Charleston Roots Group Gaslight Street Drop Bluesy New Album
Charleston has been home to some of TMM’s most favorite artists like Tyler Boone and Michael Flynn, so it’s no surprise that rollicking roots group Gaslight Street also hail from The Holy City. What is a surprise, though, is just how rich and robust their latest album, You Already Know, is. Maybe we shouldn’t be in awe, considering what we already know about Charleston’s overwhelming talent, but there’s something about this record that’s so full of magic that we can’t help but be taken aback.
Of course, the guys of Gaslight Street are veterans of music success. They’ve already got a bunch of releases under their belt and they’re basically hometown heroes, so You Already Know is aptly named — we do already know that Gaslight Street is good. The album is a continuation, then, of what is already a vibrant discography of blues-rock and roots anthems.
You Already Know opens with “Let Me Go,” a powerful ballad serving as the perfect introduction to a versatile record. We get a taste of those gritty vocals and some woozy blues treatment, a pulsing arrangement almost elegiac in its choir harmonies and sweeping melody. On “Try To Remember,” the band replaces a funeral with a celebration — it’s an upbeat blues-rock anthem wild with a buzzy brass section and simple fun. The band is just rocking and rolling here, a number that must delight when performed live. Next comes “Tear Us Apart,” a slinking halfway point between the ballads and bangers that Gaslight Street pay equal attention to. There’s a cool edge to the rhythm section and the vocals are almost drowsy, too, so that even when there are moments of rich brass or peppy percussion, there’s still a shadowy tone laying like a film over the soulful arrangement.
On “Salvation,” the band keep experimenting with genre-bending tactics, pairing searing guitar riffs with jazzy interludes. It’s a slightly frazzled composition, each new element fighting for space, but it’s big with color and energy. The middle of You Already Know finds “Therapy,” an impossibly sleek roots-rock arrangement. Veering from the band’s typical tempo, it feels slow-going despite the all-in nature of its quirky instrumentation. It begs you to keep interested (and you will because how can you not?) and it rewards you with these lurching, groovy rhythms, a true standout on the record. “Demon” has the same addictive effect but it’s more obvious — straight away it kicks off with searing rhythms and a catchy hook, consistent throughout the track in its rollicking, high-energy performance built on sweet rock ‘n roll.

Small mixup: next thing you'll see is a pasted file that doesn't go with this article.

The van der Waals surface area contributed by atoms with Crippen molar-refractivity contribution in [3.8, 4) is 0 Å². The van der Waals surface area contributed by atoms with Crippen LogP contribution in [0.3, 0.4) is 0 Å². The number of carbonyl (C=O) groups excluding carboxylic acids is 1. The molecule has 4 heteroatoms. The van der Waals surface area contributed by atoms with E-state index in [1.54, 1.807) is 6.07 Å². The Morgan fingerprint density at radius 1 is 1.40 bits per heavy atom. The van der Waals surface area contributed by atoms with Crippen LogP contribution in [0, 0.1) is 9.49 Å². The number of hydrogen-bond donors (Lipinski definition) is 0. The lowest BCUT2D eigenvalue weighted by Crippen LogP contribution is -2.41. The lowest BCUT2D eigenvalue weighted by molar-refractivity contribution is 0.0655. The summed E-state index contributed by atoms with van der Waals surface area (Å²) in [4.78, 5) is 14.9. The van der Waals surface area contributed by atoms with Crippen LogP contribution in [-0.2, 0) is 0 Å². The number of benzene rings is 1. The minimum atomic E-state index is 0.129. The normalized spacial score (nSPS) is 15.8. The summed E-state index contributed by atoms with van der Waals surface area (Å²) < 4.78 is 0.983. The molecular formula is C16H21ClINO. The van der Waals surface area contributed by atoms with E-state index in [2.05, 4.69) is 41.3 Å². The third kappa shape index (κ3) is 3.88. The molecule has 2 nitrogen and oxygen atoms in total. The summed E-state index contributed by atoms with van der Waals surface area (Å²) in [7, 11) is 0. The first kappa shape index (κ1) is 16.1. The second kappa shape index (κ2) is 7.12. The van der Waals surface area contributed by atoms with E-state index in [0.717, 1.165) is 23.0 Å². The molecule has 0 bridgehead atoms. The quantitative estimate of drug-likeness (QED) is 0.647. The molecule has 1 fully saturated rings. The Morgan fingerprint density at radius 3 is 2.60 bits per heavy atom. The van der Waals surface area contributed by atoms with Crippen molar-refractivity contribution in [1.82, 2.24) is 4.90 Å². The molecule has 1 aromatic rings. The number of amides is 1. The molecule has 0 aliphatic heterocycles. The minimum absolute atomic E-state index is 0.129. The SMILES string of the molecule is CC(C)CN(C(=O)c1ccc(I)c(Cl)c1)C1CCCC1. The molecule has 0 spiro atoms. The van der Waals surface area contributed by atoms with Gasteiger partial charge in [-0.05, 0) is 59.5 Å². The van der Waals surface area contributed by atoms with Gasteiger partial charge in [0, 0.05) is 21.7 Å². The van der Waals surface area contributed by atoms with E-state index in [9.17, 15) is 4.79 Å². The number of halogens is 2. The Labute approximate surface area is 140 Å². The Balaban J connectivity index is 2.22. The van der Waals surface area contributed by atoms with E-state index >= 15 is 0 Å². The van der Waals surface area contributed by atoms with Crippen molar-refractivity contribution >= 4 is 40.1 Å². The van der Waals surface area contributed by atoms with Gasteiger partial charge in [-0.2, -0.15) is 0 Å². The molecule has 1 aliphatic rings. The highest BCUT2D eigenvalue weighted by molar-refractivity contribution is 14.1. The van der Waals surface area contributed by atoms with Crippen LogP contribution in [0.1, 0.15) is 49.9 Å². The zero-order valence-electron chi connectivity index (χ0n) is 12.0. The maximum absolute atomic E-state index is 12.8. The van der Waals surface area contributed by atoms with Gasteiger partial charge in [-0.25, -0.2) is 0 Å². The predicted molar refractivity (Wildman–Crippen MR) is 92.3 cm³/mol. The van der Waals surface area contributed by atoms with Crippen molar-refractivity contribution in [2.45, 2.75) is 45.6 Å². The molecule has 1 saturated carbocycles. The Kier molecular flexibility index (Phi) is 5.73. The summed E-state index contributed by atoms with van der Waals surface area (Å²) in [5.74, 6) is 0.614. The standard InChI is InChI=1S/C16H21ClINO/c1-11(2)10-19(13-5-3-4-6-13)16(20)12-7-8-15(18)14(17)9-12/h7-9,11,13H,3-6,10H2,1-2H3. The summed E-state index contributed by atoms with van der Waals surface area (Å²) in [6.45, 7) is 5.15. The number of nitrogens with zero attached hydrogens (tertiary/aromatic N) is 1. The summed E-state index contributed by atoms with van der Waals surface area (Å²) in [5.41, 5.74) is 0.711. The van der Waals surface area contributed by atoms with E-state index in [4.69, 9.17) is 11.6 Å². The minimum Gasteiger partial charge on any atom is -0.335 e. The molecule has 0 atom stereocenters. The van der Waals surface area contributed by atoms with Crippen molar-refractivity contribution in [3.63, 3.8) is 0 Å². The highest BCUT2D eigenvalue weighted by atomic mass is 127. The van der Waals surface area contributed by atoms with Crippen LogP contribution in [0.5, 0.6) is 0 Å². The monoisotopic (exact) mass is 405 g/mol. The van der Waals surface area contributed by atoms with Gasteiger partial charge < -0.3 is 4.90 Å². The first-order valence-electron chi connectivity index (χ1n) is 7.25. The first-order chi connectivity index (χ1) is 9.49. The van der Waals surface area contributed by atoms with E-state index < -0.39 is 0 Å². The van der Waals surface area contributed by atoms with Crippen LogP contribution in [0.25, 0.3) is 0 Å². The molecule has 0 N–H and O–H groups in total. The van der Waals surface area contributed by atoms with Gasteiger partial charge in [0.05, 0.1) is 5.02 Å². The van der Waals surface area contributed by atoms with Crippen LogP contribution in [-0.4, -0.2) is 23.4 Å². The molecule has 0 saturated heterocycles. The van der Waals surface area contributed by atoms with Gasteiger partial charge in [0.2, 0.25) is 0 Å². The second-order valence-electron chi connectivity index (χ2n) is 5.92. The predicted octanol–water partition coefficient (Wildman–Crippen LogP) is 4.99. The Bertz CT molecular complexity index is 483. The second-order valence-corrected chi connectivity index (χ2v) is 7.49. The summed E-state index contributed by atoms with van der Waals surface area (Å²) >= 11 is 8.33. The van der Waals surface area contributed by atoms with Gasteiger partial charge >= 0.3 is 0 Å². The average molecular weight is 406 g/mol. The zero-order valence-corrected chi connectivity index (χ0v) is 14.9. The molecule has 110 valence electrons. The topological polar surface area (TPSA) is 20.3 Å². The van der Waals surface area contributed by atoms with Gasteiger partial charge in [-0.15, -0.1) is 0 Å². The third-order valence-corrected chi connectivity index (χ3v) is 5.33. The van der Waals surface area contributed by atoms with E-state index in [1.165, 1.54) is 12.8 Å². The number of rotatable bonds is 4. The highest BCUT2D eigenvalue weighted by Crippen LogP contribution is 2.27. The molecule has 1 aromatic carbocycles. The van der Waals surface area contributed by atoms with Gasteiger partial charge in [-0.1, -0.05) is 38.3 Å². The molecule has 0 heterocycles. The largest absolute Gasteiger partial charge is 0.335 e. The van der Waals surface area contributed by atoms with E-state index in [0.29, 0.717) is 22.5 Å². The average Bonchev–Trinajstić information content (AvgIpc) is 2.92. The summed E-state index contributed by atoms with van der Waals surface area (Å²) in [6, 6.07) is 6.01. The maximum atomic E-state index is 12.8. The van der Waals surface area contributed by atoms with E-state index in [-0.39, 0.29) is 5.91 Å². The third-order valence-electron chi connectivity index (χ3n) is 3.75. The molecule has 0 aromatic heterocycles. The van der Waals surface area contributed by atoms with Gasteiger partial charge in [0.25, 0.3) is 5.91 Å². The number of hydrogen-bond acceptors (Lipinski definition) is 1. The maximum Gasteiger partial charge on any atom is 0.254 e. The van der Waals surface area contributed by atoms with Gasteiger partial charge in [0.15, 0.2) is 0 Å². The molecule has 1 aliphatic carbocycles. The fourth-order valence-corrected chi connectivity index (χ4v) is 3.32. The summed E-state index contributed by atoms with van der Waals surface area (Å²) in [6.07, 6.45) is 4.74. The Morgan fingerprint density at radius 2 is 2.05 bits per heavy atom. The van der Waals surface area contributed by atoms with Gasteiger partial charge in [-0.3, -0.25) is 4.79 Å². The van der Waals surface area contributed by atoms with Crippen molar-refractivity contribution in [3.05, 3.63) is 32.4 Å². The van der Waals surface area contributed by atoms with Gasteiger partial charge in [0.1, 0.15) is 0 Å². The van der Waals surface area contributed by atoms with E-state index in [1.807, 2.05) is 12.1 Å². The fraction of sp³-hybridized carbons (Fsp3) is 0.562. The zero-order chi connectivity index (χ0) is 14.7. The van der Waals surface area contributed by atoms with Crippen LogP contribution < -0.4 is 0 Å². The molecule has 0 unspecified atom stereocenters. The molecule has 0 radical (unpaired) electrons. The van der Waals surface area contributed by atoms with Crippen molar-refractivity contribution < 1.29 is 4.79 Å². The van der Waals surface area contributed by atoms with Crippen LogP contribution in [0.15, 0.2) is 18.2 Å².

Nearing the end of You Already Know comes “No Time,” another standout for its smooth bluesy production and relaxed pacing. It’s not nearly as in-your-face as other arrangements even though it still bursts with vibrant rhythm wars and droning brass sections. On “Hey Brother,” things pick up once again with the plink of keys and steady percussion pulsing far beneath the creeping soul composition rich with new vocal tones and shuffle of layered blues-rock rhythms — the solos are fiery, major examples of the kind of talent this band boasts. You Already Know ends with its longest track, “Easy Papa,” well-deserving of its length because it languishes, drowsily trailing a sweet, sleepy conclusion like honey. It sounds like amber, clear and golden in its slow rolls of bluesified rhythms and soulful vocal delivery. It takes its time until it comes to a rich bursting halt.
On You Already Know, Gaslight Street depict their talent as blues rockers over and over again. Each song is a spirited exploration of shaky roots and energetic rock, resulting in a dynamic combination bringing to life a powerful selection.
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